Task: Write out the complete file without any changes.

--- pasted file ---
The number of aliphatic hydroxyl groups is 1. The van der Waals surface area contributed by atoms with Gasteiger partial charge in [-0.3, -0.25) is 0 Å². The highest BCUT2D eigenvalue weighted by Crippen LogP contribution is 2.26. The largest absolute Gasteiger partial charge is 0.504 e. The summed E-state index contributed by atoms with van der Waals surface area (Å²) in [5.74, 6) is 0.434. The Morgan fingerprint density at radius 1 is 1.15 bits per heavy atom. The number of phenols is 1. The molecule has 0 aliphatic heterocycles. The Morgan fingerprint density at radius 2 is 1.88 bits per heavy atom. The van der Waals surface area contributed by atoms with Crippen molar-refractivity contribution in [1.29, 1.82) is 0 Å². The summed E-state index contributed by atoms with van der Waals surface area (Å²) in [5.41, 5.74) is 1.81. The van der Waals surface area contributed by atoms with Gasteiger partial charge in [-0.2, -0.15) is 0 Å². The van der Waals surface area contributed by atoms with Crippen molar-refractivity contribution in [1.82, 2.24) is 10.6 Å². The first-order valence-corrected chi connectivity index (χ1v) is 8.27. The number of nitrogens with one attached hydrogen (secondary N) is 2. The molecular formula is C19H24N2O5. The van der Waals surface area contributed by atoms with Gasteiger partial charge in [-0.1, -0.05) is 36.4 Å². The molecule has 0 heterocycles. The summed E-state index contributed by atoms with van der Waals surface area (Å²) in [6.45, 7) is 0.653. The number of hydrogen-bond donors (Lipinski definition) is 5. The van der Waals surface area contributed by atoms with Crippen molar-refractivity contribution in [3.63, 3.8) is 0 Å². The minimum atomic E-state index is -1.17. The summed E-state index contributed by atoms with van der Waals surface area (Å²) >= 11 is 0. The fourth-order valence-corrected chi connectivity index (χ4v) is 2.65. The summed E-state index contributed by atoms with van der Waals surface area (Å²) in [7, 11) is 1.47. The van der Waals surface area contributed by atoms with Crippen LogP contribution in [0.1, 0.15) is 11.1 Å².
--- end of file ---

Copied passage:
The number of aliphatic hydroxyl groups is 1. The van der Waals surface area contributed by atoms with Gasteiger partial charge in [-0.3, -0.25) is 0 Å². The highest BCUT2D eigenvalue weighted by Crippen LogP contribution is 2.26. The largest absolute Gasteiger partial charge is 0.504 e. The summed E-state index contributed by atoms with van der Waals surface area (Å²) in [5.74, 6) is 0.434. The Morgan fingerprint density at radius 1 is 1.15 bits per heavy atom. The number of phenols is 1. The molecule has 0 aliphatic heterocycles. The Morgan fingerprint density at radius 2 is 1.88 bits per heavy atom. The van der Waals surface area contributed by atoms with Crippen molar-refractivity contribution in [1.29, 1.82) is 0 Å². The summed E-state index contributed by atoms with van der Waals surface area (Å²) in [5.41, 5.74) is 1.81. The van der Waals surface area contributed by atoms with Gasteiger partial charge in [-0.2, -0.15) is 0 Å². The van der Waals surface area contributed by atoms with Crippen molar-refractivity contribution in [1.82, 2.24) is 10.6 Å². The first-order valence-corrected chi connectivity index (χ1v) is 8.27. The number of nitrogens with one attached hydrogen (secondary N) is 2. The molecular formula is C19H24N2O5. The van der Waals surface area contributed by atoms with Gasteiger partial charge in [-0.1, -0.05) is 36.4 Å². The molecule has 0 heterocycles. The summed E-state index contributed by atoms with van der Waals surface area (Å²) in [6.45, 7) is 0.653. The number of hydrogen-bond donors (Lipinski definition) is 5. The van der Waals surface area contributed by atoms with Crippen molar-refractivity contribution in [3.63, 3.8) is 0 Å². The minimum atomic E-state index is -1.17. The summed E-state index contributed by atoms with van der Waals surface area (Å²) >= 11 is 0. The fourth-order valence-corrected chi connectivity index (χ4v) is 2.65. The summed E-state index contributed by atoms with van der Waals surface area (Å²) in [7, 11) is 1.47. The van der Waals surface area contributed by atoms with Crippen LogP contribution in [0.1, 0.15) is 11.1 Å².